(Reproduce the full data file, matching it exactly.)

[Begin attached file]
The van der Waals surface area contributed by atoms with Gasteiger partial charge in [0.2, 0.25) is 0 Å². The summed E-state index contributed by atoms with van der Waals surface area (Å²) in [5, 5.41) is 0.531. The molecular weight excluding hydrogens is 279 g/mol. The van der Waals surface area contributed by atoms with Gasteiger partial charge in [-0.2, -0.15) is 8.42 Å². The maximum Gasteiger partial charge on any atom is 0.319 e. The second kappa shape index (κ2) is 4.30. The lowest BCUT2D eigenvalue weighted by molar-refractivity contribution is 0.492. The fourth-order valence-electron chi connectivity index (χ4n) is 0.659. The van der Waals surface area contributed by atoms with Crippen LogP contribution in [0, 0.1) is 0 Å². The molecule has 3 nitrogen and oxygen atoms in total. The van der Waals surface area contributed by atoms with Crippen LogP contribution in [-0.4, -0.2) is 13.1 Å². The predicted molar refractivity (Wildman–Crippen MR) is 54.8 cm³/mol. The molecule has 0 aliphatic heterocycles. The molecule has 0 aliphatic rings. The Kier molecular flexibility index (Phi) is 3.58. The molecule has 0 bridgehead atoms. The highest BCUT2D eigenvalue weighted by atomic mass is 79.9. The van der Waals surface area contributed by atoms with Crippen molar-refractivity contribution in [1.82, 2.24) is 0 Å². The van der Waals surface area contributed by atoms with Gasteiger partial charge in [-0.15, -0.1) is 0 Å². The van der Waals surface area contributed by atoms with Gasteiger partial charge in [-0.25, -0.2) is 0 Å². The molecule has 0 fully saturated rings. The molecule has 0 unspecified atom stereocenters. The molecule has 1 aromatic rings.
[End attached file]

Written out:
The van der Waals surface area contributed by atoms with Gasteiger partial charge in [0.2, 0.25) is 0 Å². The summed E-state index contributed by atoms with van der Waals surface area (Å²) in [5, 5.41) is 0.531. The molecular weight excluding hydrogens is 279 g/mol. The van der Waals surface area contributed by atoms with Gasteiger partial charge in [-0.2, -0.15) is 8.42 Å². The maximum Gasteiger partial charge on any atom is 0.319 e. The second kappa shape index (κ2) is 4.30. The lowest BCUT2D eigenvalue weighted by molar-refractivity contribution is 0.492. The fourth-order valence-electron chi connectivity index (χ4n) is 0.659. The van der Waals surface area contributed by atoms with Crippen LogP contribution in [0, 0.1) is 0 Å². The molecule has 3 nitrogen and oxygen atoms in total. The van der Waals surface area contributed by atoms with Crippen LogP contribution in [-0.4, -0.2) is 13.1 Å². The predicted molar refractivity (Wildman–Crippen MR) is 54.8 cm³/mol. The molecule has 0 aliphatic heterocycles. The molecule has 0 aliphatic rings. The Kier molecular flexibility index (Phi) is 3.58. The molecule has 0 bridgehead atoms. The highest BCUT2D eigenvalue weighted by atomic mass is 79.9. The van der Waals surface area contributed by atoms with Crippen molar-refractivity contribution in [1.82, 2.24) is 0 Å². The van der Waals surface area contributed by atoms with Gasteiger partial charge in [-0.15, -0.1) is 0 Å². The van der Waals surface area contributed by atoms with Gasteiger partial charge in [-0.25, -0.2) is 0 Å². The molecule has 0 fully saturated rings. The molecule has 0 unspecified atom stereocenters. The molecule has 1 aromatic rings.